Bak Kut Teh is a popular staple amongst the locals in certain parts of both Malaysia, Singapore and even in parts of Thailand that are predominantly dense with ancient Chinese communities widely known for its extravagant flavor. The dish itself translates to “meat bone tea” as it would contain just pork ribs simmered and served up in a broth with an assortment of vegetables and spices (great for a cold day huh). Bak Kut Teh is commonly eaten as a filling morning breakfast, however in recent times, it has also been consumed for lunch and dinner(or even brunch) by several people in the South East Asian region.
The origins of the dish have been heavily debated, therefore there is no accurate or proven detail of origin for Bak Kut Teh, however, there have been multiple theories about how it came to be. One such theory is that dish first made an appearance in Klang, Malaysia which the local people believe that it is the official birthplace for the dish while others seem to believe that the dish was created by a Chinese physician during the 1930’s and there are those who speculate that the dish was brought over by an individual from Fujian, China to Klang in the 1940’s, another common claim is that the dish was created in Port Klang itself for the sole purpose of providing more nutrition to the workers in the area. By the end of the 1960’s a variant of the dish had made its way to Singapore, said to have been founded in the hugely diverse River Valley and Clarke Quay areas, and found massive success that allowed some restaurants to focus solely on serving up the dish while others aimed to distinguish themselves further by transforming into massive restaurant chains.
The general consensus is that the dish simply contains pork ribs, broth and vegetables in addition to some spice such as garlic, cinnamon and star anise, but there have been instances when other ingredients such as offal, Chinese cabbage or even tofu have been included to make it distinct from the supposed original in addition to giving it more flavor. Bak Kut Teh is said to have 3 primary variations labeled as Hokkien, Teochew and Cantonese. Each variant has its own distinct flavor that appeals to the various communities in Malaysia and Singapore. The Hokkien style is said to have a much darker broth due to the combination of multiple herbs, spices and the use of both dark and light soy sauces during the cooking process. The Teochew is supposed to have a lighter colored broth as it does not include the use of various spices and sauces like the Hokkien version, instead the pork ribs and bones are simply boiled with a heavy seasoning of salt and pepper, hence being described as “more peppery” than the rest, it is also the most commonly seen variant in Singapore. The Cantonese version emphasizes on the flavor of the broth, similar to the Hokkien, however it is said that more medicinal herbs are used than in the Hokkien and slightly less spice in order to make way for the earthiness of the herbs to dominate the flavor of the soup. There are a few other variations that differ significantly from the rest like the dry Bak Kut Teh, mainly seen in Malaysia where instead of having a soupy broth the dish is surrounded by a thicker gravy which would include an assortment of dried ingredients like dried squid, dates and chilies as this version of the dish is supposed to bring about the sharp flavors and textures of its ingredients. Additionally, Bak Kut Teh is also traditionally accompanied by an Oolong Chinese Tea, which is supposed to act as a palette cleanser to the strong flavors present in the dish.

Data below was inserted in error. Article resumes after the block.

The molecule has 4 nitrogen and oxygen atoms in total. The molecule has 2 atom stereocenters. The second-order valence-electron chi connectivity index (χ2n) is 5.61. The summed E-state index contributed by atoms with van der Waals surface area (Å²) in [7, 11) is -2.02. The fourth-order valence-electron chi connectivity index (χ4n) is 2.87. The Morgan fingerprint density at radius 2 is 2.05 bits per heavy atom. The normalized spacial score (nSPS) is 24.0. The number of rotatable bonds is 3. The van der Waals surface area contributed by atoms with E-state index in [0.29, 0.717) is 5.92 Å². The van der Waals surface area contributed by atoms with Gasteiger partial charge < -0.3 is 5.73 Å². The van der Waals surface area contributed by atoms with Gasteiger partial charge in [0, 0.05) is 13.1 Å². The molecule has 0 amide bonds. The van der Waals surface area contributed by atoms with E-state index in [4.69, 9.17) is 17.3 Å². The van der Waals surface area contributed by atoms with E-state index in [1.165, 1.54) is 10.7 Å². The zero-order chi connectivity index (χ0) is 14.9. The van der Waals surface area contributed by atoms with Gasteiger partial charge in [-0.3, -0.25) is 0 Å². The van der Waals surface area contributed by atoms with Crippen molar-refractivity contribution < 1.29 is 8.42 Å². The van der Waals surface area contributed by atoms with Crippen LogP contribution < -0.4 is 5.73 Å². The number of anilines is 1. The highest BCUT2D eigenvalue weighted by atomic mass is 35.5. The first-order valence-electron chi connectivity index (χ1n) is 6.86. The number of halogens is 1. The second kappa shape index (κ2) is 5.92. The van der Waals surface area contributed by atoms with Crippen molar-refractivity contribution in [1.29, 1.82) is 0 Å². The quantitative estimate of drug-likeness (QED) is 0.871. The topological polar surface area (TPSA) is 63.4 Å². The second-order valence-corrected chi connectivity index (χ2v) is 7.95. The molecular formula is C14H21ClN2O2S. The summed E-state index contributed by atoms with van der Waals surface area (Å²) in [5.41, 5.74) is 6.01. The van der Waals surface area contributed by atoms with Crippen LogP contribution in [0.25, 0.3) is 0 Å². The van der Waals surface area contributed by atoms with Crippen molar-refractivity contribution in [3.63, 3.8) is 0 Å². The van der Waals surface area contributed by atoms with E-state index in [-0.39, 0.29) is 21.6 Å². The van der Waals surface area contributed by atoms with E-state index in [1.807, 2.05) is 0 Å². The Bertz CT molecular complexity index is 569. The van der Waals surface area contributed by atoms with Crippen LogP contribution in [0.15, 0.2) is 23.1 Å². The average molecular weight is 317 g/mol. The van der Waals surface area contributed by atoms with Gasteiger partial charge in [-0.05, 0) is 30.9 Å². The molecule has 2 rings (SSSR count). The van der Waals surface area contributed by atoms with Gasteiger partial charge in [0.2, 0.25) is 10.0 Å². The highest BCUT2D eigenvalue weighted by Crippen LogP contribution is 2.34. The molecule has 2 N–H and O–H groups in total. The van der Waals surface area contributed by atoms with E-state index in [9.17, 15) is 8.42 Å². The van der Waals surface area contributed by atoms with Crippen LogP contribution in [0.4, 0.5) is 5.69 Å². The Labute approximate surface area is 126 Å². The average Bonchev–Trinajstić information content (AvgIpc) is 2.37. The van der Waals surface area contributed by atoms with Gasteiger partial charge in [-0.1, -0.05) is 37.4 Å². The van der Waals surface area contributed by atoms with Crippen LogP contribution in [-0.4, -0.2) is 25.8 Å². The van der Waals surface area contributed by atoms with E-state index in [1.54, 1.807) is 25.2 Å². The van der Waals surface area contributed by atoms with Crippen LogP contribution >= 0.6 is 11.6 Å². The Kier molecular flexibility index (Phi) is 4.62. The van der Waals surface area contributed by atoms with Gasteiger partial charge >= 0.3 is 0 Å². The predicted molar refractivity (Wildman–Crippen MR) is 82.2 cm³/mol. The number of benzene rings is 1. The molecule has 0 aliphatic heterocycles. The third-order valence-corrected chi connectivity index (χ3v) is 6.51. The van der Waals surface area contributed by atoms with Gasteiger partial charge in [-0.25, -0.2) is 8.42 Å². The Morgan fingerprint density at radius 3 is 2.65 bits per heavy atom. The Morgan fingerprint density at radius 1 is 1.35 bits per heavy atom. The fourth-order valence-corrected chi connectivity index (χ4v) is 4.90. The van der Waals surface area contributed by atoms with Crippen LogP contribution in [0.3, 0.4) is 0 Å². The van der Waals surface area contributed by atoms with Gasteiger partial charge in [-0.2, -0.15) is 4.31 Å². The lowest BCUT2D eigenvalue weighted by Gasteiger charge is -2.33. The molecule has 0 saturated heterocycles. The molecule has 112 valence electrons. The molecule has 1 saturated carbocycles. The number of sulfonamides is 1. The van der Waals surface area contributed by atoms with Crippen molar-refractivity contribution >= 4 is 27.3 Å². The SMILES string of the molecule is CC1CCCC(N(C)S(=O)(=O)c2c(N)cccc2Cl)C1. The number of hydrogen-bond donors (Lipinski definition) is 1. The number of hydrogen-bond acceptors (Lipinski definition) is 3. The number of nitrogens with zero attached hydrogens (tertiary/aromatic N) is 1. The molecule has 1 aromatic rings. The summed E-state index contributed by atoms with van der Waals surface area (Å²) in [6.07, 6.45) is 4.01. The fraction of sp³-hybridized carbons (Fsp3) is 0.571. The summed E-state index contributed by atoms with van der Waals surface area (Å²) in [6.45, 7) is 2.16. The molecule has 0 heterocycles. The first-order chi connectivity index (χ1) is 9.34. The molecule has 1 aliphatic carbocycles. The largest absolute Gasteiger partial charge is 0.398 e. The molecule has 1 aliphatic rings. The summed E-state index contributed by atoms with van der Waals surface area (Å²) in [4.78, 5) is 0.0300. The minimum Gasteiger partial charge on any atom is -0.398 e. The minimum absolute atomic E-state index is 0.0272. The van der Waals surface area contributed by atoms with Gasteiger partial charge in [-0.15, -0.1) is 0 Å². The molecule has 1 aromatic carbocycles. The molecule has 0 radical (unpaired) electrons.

While being one of the countries' staples and a highly sought out dish by both tourists and locals in Malaysia and Singapore, it's not hard to see why the dish is so immensely popular even if it is very high in calories. Healthier options for Bak Kut Teh have also risen in more modern times to combat its extremely high caloric intake. One such place would be Ming Ren Bak Kut Teh, a restaurant in Singapore that has found a way to mitigate the fat found in the pork (or beef) and is served with fresh coriander and dry bean curd. However, despite its healthier counterparts, the dish is best served and eaten the way history dictates it to be, just be sure to eat it with a few friends if you want to get that summer bod in time, remember Bak Kut Teh was meant to re-energize laborers during the early-mid 1900’s.
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